To call Pokémon GO a phenomenon would be an understatement: post-launch, it only took a few days for the game to eclipse hugely popular mobile applications like Tinder and Twitter, while also topping WhatsApp, Instagram and Snapchat for average daily usage – 43 minutes and 23 seconds. Now, just over a month on the scene, the game has surpassed 100 million downloads, making it more popular even than the titan social media app Facebook Messenger.
What makes Pokémon GO unique from other free-to-play games is that it is fully mobile. Because of this, the game’s performance is wholly dependent upon access to ubiquitous data coverage. The game pulls in user data at all times in order to map out the placement of Pokémon characters upon a virtual world that lives on each user’s smartphone. This virtual world is integrated with reality rather than a virtual representation of an engineered reality, making it one of the first augmented reality (AR) success stories and demonstrating the potential of AR in mobile gaming. As such Pokémon GO represents a new era for gaming.
While still not as data-reliant as live-streaming applications, Pokémon GO does load wireless networks uniquely compared to other gaming apps. It is constantly pulling in complicated data sets related to motion and location that make it completely data addictive.
For mobile network operators, the game is a potentially great revenue generator, since it’s their network coverage that acts as the lifeline for the wildly popular app’s success. Pokémon GO is already generating an average of $10 million a day for all parties involved, including carriers who are charging customers for the upticks in data necessary for the games functionality. Some carriers are even seeing the app as an opportunity to sell plans by offering free Pokémon GO data to players who use the game as part of contract agreements and renewals.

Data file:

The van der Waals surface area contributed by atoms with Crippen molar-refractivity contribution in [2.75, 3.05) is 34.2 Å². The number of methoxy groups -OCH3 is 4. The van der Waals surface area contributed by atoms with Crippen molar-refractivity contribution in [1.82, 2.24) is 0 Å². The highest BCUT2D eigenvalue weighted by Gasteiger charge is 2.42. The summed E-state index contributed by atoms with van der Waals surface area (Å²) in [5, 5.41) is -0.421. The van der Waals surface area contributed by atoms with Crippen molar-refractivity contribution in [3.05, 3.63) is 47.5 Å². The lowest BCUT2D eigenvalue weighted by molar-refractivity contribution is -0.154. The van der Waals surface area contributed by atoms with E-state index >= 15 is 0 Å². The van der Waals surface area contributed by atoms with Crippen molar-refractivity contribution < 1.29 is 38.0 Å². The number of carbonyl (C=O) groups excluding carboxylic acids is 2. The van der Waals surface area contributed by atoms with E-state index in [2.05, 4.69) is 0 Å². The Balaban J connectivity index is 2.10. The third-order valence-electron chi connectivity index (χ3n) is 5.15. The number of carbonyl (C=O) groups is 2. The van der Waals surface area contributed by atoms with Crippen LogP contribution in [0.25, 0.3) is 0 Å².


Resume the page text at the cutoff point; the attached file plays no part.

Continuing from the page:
However, if operators want to share in the financial windfall associated with Pokémon GO, networks need to be prepared. The game can create incredibly fluid and unpredictable traffic loads due to its mobile, interactive nature. Traffic is bound to increase in a specific area where Pokémon are prevalent, and users are going to be demanding constant, uninterrupted 3G or LTE coverage while they’re on the hunt.
A gamer will quickly discover if their carrier is falling short, particularly if they are the only one among fellow gamers whose carrier can’t keep up with their level of play. And, if that’s the case, they will surely not think twice before moving to another provider in an effort to get their hands on Pikachu. Without a network coverage and performance management tool in place, the opportunity for telcos to leverage Pokémon GO for high returns will begin to diminish as customers turn to carriers that can deliver.